Academic journal article Education Next

Where Have All the Dollars Gone? No Child Left Behind Lawsuit Fizzles

Academic journal article Education Next

Where Have All the Dollars Gone? No Child Left Behind Lawsuit Fizzles

Article excerpt

On December 11, 2003, the Reading, Pennsylvania, School District, on behalf of "our students and our schools," said the superintendent, filed a "Petition for Review" with the Commonwealth Court of Pennsylvania. And in so filing, Reading became the first school district in the nation to sue a state education department over the No Child Left Behind (NCLB) Act.

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There were cheers throughout the land as NCLB critics predicted a flood of suits to follow. Amicus briefs were filed on Reading's behalf by the Pennsylvania State Education Association, the state's largest teacher union; the Pennsylvania School Boards Association; and the Education Law Center-Pennsylvania.

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"I applaud Reading," Ira Weiss, special counsel for Pittsburgh Public Schools told the Pittsburgh Post-Gazette. "I think they are confronting the reality of this program."

"A small but growing number of school systems around the country is beginning to resist the demands of President Bush's signature education law," reported the New York Times, which characterized Reading's complaint against NCLB as having "unreasonably required the impoverished city to offer tutoring and other services for which there is no money."

"It's certainly going to be closely watched by all observers," said Tom Hutton, a staff attorney for the National School Boards Association.

But more than six months later, as the Milwaukee Journal Sentinel reported, school districts had "pulled their punches" on taking action against NCLB. And Stateline.org, an online national newspaper covering state governments, reported that a rebellion in the legislatures of more than half the states had fizzled out. Despite all the saber rattling, said Steven Smith, an education expert with the National Conference of State Legislatures, by August of 2004 "there have been no takers." The Reading district's lawsuit "is the only one I'm aware of."

Then, on August 6, eight months after Reading had filed its suit, Pennsylvania's Common-wealth Court dismissed Reading's complaint, affirming the state education department NCLB sanctions. "Essentially, the district is challenging aspects of NCLB that are within the purview of the Department's expertise and discretion," concluded Judge James Gardner Collins, "and this court will not disturb the exercise of such discretion unless it has been abused." The Pennsylvania Department of Education in a statement said it was pleased with the ruling and was hopeful Reading would accept the result.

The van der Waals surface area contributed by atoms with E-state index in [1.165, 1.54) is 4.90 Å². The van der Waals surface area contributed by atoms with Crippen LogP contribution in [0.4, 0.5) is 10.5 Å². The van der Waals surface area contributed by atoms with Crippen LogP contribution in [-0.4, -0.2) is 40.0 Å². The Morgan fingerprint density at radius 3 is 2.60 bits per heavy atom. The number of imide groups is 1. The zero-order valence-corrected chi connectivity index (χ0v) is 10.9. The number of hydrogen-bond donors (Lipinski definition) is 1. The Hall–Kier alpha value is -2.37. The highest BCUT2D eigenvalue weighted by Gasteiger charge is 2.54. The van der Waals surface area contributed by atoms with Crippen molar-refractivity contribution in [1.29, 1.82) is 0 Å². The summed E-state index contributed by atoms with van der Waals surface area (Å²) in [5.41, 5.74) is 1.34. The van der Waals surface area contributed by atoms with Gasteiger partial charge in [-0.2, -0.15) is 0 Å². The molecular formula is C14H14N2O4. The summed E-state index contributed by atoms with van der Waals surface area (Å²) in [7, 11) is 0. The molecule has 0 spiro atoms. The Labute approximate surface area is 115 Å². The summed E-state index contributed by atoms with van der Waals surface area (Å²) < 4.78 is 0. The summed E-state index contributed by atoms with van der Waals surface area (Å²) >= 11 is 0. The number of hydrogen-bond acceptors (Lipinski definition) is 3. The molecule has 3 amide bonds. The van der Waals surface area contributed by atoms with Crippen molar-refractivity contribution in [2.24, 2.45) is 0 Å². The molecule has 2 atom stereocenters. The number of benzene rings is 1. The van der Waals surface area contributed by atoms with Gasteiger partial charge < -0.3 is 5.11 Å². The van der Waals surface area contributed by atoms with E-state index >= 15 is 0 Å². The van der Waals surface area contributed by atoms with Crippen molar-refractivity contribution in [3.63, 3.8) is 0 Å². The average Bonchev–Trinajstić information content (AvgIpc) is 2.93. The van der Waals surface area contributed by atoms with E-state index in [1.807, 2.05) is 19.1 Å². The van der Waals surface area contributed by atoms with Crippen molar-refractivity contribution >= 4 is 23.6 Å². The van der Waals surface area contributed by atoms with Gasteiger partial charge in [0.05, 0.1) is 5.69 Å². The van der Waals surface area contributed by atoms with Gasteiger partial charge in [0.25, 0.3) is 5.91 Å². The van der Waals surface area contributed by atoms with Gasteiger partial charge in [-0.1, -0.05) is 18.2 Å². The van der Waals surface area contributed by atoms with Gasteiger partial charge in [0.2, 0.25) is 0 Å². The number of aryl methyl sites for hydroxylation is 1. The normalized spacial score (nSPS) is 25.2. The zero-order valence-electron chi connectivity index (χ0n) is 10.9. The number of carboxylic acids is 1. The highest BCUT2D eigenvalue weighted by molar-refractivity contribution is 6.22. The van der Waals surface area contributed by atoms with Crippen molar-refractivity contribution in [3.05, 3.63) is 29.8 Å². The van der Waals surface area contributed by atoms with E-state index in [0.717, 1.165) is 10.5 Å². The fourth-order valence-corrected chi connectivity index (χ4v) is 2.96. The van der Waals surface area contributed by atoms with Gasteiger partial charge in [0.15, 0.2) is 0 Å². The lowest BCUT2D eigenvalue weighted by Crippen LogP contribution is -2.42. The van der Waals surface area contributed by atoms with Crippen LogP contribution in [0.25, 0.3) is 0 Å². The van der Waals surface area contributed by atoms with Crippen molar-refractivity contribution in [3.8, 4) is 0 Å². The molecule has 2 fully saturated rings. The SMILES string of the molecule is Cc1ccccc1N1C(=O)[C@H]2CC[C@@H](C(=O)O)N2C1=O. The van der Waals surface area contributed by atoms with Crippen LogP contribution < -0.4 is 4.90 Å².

Incredibly, within a week of the ruling and with three weeks remaining on the deadline for filing an appeal to the Pennsylvania Supreme Court, the Reading School District filed a new complaint in Commonwealth Court challenging No Child Left Behind. The district's lawyer, Rick Guida, said that the new complaint was filed because more schools in the district would face NCLB sanctions in the coming year and because the district had new evidence that the federal government was inadequately--and thus, illegally--funding the new law. But as close observers noticed, many of the same issues raised in the second lawsuit had already been litigated in the first one.

Why Reading?

At first, Reading seemed like the perfect place from which to mount a challenge to the new federal law. It was one of the state's largest districts--with 16,500 students in 19 schools spread out over 9.6 square miles--and one of its most academically and demographically challenged. Some 64 percent of the student population was Hispanic, and nearly 11 percent had limited English ability. The dropout rate, 8.7 percent, was nearly four times the state average (which was 2.3 percent). The district's passing rate of 31.2 percent for the Pennsylvania System of School Assessment test was, according to the state's Education Department, "exceptionally below" the state average of 59 percent in 2002. …

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